In every culture, in every era, people have modified their bodies. Corsets. Jewelry. Makeup. Hair dye. Tattoos. You name it, people have done it in the name of beauty, and even more to the point, in the name of sexual attraction and stimulation.
One form of body modification that is frequently done for both reasons is genital piercing.
You heard me right. Genital piercing.
It’s really just another form of body piercing, not so different from ear or nose piercing (barring the location, of course), and can be done in a variety of different ways and styles. Interestingly, genital piercing is illegal for women in the U.K.
In the U.S., it’s only legal if you’re over the age of 18. It can be done with a piercing gun or needles, and a variety of jewelry can be worn once the piercing wound has healed.
It’s hard to pin down, no pun intended, exactly what the history of genital piercing is. Some argue that it has been around for centuries. It has been suggested that some tribes in Africa have been known to participate in genital piercing, and the Kama Sutra bears some evidence of men with penis implants or adornments.
A variety of cultures have taken part in piercing practices in general. But genital piercing seems to be a predominantly recent and Western phenomenon. It wasn’t until the1970s that the various styles of genital piercings were given their exotic names. Genital piercing is particularly popular in the BDSM culture where piercing is done for decorative purposes, sexual stimulation and/or fetish fulfillment.
Here’s the lowdown on some of the most common types of genital piercings.
Clitoral hood piercing – Just as its name implies, this piercing goes through the clitoral hood surrounding the clitoris. The piercing can either be vertical or horizontal. The clitoris itself, however, is not pierced in this instance. Healing time for this type of piercing is relatively short.
Labia piercing – These can be placed either through the labia minora or the labia majora. Simpler and more common than other genital piercings, labia piercings are often done in symmetrical pairs. Depending on placement and jewelry choice, such piercings may be sexually stimulating to one or both partners during sexual activity. Rings are the most common type of jewelry worn in labia majora piercings, but either type of labia piercings can be stretched so the wearer can don larger jewelry and create sexual stimulation either temporarily or constantly.
Clitoral piercing - This piercing goes through the clitoris itself, of course. It’s a highly unusual kind of piercing and can be done vertically or horizontally. Clitoral piercing is known for being particularly sexually stimulating. A relatively large clitoris is necessary for this type of piercing.
Triangle piercing – In this style, the piercing passes from side to side, beneath the base of the clitoral hood tissue where it meets the inner labia and under the clitoris. The triangle piercing is known to greatly increase the intensity of sexual stimulation during sex and is the only genital piercing able to stimulate the clitoris from behind it. To get this piercing, the back of the clitoral hood must extend outward from the body somewhat, which is relatively unusual.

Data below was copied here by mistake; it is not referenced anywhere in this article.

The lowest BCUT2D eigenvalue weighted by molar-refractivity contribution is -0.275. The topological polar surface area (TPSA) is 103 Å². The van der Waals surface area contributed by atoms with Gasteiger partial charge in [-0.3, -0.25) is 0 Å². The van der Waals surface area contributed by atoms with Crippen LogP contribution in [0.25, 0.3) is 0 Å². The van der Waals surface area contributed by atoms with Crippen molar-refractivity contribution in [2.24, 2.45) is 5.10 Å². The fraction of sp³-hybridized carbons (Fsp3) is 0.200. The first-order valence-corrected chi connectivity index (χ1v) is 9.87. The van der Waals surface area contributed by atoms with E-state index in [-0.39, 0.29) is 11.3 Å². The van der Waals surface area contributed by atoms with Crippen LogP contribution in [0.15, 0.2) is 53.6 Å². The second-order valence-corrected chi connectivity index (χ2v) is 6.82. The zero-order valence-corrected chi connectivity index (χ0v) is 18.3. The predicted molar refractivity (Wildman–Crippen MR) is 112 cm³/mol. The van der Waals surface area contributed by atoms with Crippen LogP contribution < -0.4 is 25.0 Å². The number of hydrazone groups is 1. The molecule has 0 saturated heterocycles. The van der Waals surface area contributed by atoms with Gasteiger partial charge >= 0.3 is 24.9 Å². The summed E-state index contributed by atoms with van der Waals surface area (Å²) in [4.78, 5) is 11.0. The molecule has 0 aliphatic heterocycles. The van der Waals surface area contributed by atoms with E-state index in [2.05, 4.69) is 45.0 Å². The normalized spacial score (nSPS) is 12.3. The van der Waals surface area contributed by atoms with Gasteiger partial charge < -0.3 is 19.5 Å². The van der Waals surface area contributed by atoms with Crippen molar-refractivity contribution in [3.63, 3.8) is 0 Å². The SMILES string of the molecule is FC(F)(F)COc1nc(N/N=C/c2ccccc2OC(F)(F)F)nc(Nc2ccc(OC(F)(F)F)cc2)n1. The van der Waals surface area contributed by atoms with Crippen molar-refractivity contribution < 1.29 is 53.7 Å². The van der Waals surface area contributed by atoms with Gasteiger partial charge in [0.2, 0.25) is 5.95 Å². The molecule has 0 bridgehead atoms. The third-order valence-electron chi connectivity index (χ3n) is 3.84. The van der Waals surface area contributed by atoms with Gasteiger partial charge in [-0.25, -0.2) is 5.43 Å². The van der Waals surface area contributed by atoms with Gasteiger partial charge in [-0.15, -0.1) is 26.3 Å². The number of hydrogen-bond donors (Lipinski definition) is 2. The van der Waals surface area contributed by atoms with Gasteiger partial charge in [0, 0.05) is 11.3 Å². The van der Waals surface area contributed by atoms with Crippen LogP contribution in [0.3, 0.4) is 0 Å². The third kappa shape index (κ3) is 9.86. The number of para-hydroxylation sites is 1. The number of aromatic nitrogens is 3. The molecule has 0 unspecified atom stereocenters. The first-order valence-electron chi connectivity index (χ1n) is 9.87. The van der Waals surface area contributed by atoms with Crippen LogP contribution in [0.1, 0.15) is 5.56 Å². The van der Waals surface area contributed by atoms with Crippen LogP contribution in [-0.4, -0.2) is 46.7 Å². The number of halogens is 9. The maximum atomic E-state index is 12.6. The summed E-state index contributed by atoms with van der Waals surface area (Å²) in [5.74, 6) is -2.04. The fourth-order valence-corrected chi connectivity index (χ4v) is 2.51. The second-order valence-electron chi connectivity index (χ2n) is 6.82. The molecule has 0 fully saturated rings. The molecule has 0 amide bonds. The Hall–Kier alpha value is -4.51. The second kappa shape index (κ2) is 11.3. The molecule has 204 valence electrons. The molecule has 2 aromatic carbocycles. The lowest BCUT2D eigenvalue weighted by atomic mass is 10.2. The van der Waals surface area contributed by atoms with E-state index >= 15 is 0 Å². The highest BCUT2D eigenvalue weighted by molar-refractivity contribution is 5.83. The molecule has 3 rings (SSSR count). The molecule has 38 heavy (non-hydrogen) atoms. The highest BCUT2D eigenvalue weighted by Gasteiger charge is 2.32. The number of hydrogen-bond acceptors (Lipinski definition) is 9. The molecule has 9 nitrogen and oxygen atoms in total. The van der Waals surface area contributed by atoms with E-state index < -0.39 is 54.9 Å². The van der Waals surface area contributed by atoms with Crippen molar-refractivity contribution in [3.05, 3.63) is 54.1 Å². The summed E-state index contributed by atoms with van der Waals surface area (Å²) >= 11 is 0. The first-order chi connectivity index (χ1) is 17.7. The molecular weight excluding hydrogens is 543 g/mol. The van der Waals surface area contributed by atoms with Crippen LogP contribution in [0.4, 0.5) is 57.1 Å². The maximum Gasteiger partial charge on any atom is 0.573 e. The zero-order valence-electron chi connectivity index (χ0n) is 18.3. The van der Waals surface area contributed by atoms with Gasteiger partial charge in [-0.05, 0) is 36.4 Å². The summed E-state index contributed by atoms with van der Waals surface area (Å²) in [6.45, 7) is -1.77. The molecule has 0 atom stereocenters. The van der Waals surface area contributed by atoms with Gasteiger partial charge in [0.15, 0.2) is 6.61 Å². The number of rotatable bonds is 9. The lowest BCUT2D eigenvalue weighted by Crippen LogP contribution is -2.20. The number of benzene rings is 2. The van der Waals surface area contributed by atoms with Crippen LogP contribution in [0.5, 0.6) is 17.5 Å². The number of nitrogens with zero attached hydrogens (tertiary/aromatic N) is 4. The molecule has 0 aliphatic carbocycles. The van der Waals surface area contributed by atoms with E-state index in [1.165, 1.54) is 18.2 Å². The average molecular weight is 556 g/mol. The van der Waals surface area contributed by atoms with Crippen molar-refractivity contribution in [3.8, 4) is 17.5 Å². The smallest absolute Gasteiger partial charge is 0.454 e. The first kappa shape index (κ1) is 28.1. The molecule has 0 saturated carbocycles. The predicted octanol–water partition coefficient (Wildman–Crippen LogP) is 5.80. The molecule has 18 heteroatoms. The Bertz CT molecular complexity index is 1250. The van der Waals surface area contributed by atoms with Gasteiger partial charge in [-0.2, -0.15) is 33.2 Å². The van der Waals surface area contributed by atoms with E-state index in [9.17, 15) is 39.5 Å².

Apadravya piercing - This piercing passes through the glans vertically from top to bottom. It’s almost always placed centrally and it passes through the urethra. These can also be done off-center yet still passing through the urethra.
Ampallang piercing - This piercing penetrates horizontally through the glans and may pass through the urethra. It can also be done by penetrating the shaft of the penis horizontally. When combined with the apadravya piercing, it is sometimes called “the magic cross.” This is generally a highly painful procedure that can take a year or more to heal. But once it does heal, it is rumored to be highly stimulating to the internal penis tissues. It can also provide excellent G-spot stimulation for the receiving partner.
Prince Albert – The Prince Albert is one of the most common genital piercings for men. It extends along the underside of the glans from the urethral opening to where the glans meets the shaft of the penis and is a ring-style piercing." The reverse Prince Albert piercing, as its name implies, goes in through the urethra and goes out through the top of the glans.
This piercing is named after Queen Victoria's husband. Rumor has it that Albert had his penis pierced with a "dressing ring," enabling him to discreetly adjust himself to avoid unsightly bulges. Some argue that this is nothing more than a silly story while others firmly stand by its validity.
If you like the idea of the look but not of the permanence or the pain, there are companies that make non-piercing versions of a variety of jewelry worn in genital piercings, which you can find online at places like Arabesque.
Even if it’s not your thing, you have to be impressed by the lengths people will go for pleasure. Thank goodness, in most cases, you don’t really have to go very far.
Jenny Block is a freelance writer based in Dallas. She is the author of "Open: Love, Sex, and Life in an Open Marriage." Her work appears in "One Big Happy Family," edited by Rebecca Walker and "It’s a Girl: Women Writers on Raising Daughters," edited by Andrea Buchanan. Visit her website at www.jennyonthepage.com or check out her blog at wwww.jennyonthepage.blogspot.com.